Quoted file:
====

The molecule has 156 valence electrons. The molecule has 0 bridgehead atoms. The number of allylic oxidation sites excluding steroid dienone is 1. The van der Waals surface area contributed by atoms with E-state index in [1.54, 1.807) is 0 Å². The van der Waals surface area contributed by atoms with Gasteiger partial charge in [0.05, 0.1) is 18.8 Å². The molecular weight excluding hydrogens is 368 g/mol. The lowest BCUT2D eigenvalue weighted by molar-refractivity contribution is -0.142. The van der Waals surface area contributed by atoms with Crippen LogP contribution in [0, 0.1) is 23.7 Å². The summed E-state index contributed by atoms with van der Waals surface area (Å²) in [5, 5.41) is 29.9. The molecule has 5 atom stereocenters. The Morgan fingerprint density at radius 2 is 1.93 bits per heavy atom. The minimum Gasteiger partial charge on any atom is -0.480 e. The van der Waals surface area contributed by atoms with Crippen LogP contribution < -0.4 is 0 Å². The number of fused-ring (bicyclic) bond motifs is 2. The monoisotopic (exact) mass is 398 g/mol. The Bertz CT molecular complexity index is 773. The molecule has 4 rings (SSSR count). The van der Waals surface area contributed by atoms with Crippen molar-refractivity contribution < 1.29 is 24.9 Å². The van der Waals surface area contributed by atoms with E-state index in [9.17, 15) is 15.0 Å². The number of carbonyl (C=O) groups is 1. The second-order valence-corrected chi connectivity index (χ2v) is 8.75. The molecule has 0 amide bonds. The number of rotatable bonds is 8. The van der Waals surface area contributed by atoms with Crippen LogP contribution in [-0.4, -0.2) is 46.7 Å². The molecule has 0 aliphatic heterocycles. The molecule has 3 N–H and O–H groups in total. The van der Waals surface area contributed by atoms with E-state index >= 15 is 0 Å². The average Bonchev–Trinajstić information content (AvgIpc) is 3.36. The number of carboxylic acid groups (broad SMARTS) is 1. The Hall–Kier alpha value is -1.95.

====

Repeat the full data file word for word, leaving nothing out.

The molecule has 156 valence electrons. The molecule has 0 bridgehead atoms. The number of allylic oxidation sites excluding steroid dienone is 1. The van der Waals surface area contributed by atoms with E-state index in [1.54, 1.807) is 0 Å². The van der Waals surface area contributed by atoms with Gasteiger partial charge in [0.05, 0.1) is 18.8 Å². The molecular weight excluding hydrogens is 368 g/mol. The lowest BCUT2D eigenvalue weighted by molar-refractivity contribution is -0.142. The van der Waals surface area contributed by atoms with Crippen LogP contribution in [0, 0.1) is 23.7 Å². The summed E-state index contributed by atoms with van der Waals surface area (Å²) in [5, 5.41) is 29.9. The molecule has 5 atom stereocenters. The Morgan fingerprint density at radius 2 is 1.93 bits per heavy atom. The minimum Gasteiger partial charge on any atom is -0.480 e. The van der Waals surface area contributed by atoms with Crippen LogP contribution < -0.4 is 0 Å². The number of fused-ring (bicyclic) bond motifs is 2. The monoisotopic (exact) mass is 398 g/mol. The Bertz CT molecular complexity index is 773. The molecule has 4 rings (SSSR count). The van der Waals surface area contributed by atoms with Crippen molar-refractivity contribution < 1.29 is 24.9 Å². The van der Waals surface area contributed by atoms with E-state index in [9.17, 15) is 15.0 Å². The number of carbonyl (C=O) groups is 1. The second-order valence-corrected chi connectivity index (χ2v) is 8.75. The molecule has 0 amide bonds. The number of rotatable bonds is 8. The van der Waals surface area contributed by atoms with Crippen LogP contribution in [-0.4, -0.2) is 46.7 Å². The molecule has 0 aliphatic heterocycles. The molecule has 3 N–H and O–H groups in total. The van der Waals surface area contributed by atoms with E-state index >= 15 is 0 Å². The average Bonchev–Trinajstić information content (AvgIpc) is 3.36. The number of carboxylic acid groups (broad SMARTS) is 1. The Hall–Kier alpha value is -1.95.